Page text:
The Internet democratizes innovation. The technical possibilities to hold a plebiscite are available, albeit not really technical reliable. Is the grassroots democracy a matter of time and the red pencil replaceable by a keyboard? Or is it still too unsafe? The contra-argument has been formulated, for example by Andrew Keen, with his book “The Cult of the Amateur – “How today’s internet is killing our culture”. Keen stands in a long tradition. From the early 50s the Dutch futurologist Fred Polak predicted that “dark living rooms meant dark brains” in light of the development of the television. The German philosopher Peter Sloterdijk argued that new mass media lead to media mass, civilians who are easily manipulated and tempted[xiv]. Recent developments have occurred on the other side (www.beleid20.nl), with the civilian innovation-initiative, a kind of end-user-driven-content. Also here a wrestling between stability and innovation can be observed. However, no growth without roots.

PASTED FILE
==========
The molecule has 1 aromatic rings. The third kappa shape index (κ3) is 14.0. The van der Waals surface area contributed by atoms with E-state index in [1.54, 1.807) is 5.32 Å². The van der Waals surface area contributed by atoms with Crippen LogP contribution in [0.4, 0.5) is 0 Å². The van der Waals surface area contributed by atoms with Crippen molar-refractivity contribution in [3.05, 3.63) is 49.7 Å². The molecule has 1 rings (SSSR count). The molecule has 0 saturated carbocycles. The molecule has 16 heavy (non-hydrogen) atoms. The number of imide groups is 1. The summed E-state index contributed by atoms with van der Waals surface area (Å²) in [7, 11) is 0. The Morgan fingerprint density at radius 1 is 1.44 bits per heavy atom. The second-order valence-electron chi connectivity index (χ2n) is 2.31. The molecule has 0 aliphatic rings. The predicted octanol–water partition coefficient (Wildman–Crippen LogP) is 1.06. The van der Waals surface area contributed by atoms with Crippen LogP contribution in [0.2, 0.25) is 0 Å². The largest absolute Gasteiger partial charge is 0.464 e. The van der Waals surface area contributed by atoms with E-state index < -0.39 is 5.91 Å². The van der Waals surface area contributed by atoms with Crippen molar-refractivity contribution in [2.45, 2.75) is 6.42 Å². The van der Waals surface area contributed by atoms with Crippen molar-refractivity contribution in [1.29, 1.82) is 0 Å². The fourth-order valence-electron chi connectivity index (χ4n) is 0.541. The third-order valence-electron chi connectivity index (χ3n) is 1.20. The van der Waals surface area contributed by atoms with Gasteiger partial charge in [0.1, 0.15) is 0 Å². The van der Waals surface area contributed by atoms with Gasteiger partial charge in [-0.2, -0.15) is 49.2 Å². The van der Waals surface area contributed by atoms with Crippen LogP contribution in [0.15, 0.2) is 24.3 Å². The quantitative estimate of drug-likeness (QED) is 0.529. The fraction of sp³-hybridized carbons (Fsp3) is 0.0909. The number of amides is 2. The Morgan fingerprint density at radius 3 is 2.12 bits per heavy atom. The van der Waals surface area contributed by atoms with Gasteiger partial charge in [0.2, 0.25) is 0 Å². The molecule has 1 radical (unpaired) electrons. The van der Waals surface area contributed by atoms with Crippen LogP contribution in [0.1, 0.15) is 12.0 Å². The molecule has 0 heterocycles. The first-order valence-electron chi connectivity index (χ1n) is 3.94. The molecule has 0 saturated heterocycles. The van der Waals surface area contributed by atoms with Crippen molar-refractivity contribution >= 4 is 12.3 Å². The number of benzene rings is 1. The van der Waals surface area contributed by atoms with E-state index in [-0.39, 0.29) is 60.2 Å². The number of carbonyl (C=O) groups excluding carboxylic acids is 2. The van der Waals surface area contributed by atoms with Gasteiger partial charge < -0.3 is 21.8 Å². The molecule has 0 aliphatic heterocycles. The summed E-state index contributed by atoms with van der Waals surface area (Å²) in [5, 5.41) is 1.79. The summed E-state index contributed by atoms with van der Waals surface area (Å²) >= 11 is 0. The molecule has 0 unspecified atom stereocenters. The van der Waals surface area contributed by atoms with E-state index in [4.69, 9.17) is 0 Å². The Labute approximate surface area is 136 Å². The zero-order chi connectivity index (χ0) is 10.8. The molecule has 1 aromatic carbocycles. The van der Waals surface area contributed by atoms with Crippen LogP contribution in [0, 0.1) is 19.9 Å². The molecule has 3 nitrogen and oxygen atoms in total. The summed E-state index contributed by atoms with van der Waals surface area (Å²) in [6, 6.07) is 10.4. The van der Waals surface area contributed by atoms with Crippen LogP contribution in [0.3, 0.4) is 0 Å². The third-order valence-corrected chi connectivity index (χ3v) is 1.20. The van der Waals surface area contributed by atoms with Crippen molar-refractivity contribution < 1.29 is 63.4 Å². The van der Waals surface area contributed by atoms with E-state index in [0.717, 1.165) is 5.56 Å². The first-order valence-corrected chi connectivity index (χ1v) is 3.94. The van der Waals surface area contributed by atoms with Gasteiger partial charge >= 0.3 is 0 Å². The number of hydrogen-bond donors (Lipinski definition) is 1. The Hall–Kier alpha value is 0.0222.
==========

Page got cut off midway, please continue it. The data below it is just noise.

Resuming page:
See on www.fransvanderreep.com